Posts Tagged ‘pascal’s wager’

The Ultimate Response to Pascal’s Wager (note: Atheist’s Wager Goes Down With It)

Pascal’s Wager has a premise that is often taken for granted. This premise is almost unsupportable, yet the whole argument relies upon it.

Pascal’s Wager assumes that there are only two divine possibilities:

  1. An all knowing, all powerful, and perfectly moral God exists
  2. There is no God

This premise is false. The world’s actual possibilities are sadly much more varied and more numerous. If we grant that a perfectly moral God is possible, many other deities are also logically possible. Sadly, the only way for a conception of the divine to be logically impossible is if it has a contradiction built into it. [For example a deity can’t both exist and not exist.]

To help illustrate how much Pascal’s Wager relies on this false assumption, let’s include a single additional possible deity. Let us call this god “The cruel deity”. This is a very powerful being that decides who goes to heaven and who to hell. However, this deity is not bound by morals or justice. In fact, it does the opposite of what morality would encourage. It sends those that do good deeds and believe in God to hell. Those who bring only suffering to their peers and refuse the idea of God are sent to heaven.

The New Possibilities:

Cruel Deity
Moral God
The Cruel Deity Exists
A Morally Perfect God Exists
There is no God


If we now consider that a cruel deity, a perfectly moral God, and no God are all possible, here are the after-death possibilities for one who believes in God:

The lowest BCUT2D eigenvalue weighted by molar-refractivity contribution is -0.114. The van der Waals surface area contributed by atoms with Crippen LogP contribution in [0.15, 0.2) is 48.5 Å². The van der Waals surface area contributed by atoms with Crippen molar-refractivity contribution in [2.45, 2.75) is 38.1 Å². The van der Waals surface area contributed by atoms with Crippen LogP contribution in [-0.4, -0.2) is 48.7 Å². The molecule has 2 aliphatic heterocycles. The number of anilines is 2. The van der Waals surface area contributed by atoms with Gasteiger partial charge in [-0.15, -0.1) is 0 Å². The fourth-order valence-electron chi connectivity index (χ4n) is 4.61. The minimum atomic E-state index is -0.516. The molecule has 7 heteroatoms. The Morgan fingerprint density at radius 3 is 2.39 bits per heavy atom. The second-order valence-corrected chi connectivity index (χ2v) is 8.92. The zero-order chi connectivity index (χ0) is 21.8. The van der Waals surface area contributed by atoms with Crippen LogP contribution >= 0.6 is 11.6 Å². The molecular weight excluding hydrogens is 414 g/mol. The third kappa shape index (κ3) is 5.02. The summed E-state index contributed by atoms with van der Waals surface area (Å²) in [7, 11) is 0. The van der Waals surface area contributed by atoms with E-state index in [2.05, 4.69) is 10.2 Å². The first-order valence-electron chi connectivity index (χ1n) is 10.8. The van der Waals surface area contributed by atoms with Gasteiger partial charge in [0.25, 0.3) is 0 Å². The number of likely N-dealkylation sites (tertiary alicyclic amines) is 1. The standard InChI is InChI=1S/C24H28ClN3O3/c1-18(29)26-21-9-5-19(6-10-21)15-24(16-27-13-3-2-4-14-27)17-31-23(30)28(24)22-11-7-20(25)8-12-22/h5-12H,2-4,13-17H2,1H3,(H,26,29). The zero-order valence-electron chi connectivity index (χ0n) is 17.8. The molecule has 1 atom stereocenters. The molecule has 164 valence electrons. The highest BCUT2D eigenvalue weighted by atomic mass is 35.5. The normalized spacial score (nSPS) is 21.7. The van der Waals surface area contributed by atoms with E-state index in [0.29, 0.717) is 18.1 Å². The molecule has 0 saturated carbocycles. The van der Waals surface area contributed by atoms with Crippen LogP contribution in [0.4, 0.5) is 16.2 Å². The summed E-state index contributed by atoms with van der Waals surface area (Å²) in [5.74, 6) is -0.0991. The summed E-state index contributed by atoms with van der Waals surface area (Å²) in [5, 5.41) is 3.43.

Stick Figure in Hell -or-
Go to Heaven-or-
Dead Stick Figure
The Cruel Deity Exists
A Morally Perfect God Exists
There is no God


Here are are the after death possibilities for one who does not believe in God:

Go to Heaven-or-
Stick Figure in Hell-or-
Dead Stick Figure
The Cruel Deity Exists
A Morally Perfect God Exists
There is no God


It is also worth mentioning that challenging this assumption of Pascal’s Wager does just as much damage to the Atheist’s Wager.

They are the same, and there is no clear reward or punishment associated with either believing in or disbelieving of God. The logic of Pascal’s Wager comes to a different conclusion.

For those who really liked Pascal’s Wager, there is a way to salvage it. However, it is incredibly hard to support. Pascal’s Wager might still support the belief in God if the existence of a morally perfect God were more likely than the existence of other possibilities, like the cruel deity.

To be honest, I think this is something we all want to believe. Who really wants a cruel deity to exist? However, it is worth pointing out that horribly cruel events transpire in the world all the time. Given this, showing that a morally perfect God and is more likely to exist than any other option is a truly difficult line to hold.


Atheist’s Wager for Stick Figures

God is Immoral

A recently popular response to Pascal’s Wager argues that if God exists, he is not worthy of our devotion. This is not an argument against the existence of God, but one that encourages ‘just resistance’ to God.

Resist GodThe basic thrust of the argument is that if God is willing to reward and punish for the simple belief in him, independent of a person’s actions, then he is immoral. As the story goes, if such an immoral and cruel God exists we owe it to a sense of our own dignity to resist him.

Extreme reward and punishment for belief in God is the basis of Pascal’s Wager. Therefore the argument that God is immoral is well suited as a response to Pascal’s Wager.

This argument was recently posted on a blog called ‘Atheist’s Wager’. However, this is not the argument that is normally called the Atheist’s Wager.

The Atheist’s Wager

The Atheist’s Wager is an altered version of Pascal’s Wager. It takes the logic of Pascal’s Wager, and uses it to argue that belief in God is trivial regarding reward and punishment. The Atheist’s Wager is not actually an argument for atheism. In fact, it is indifferent about the existence of God.

  1. God is perfectly Moral.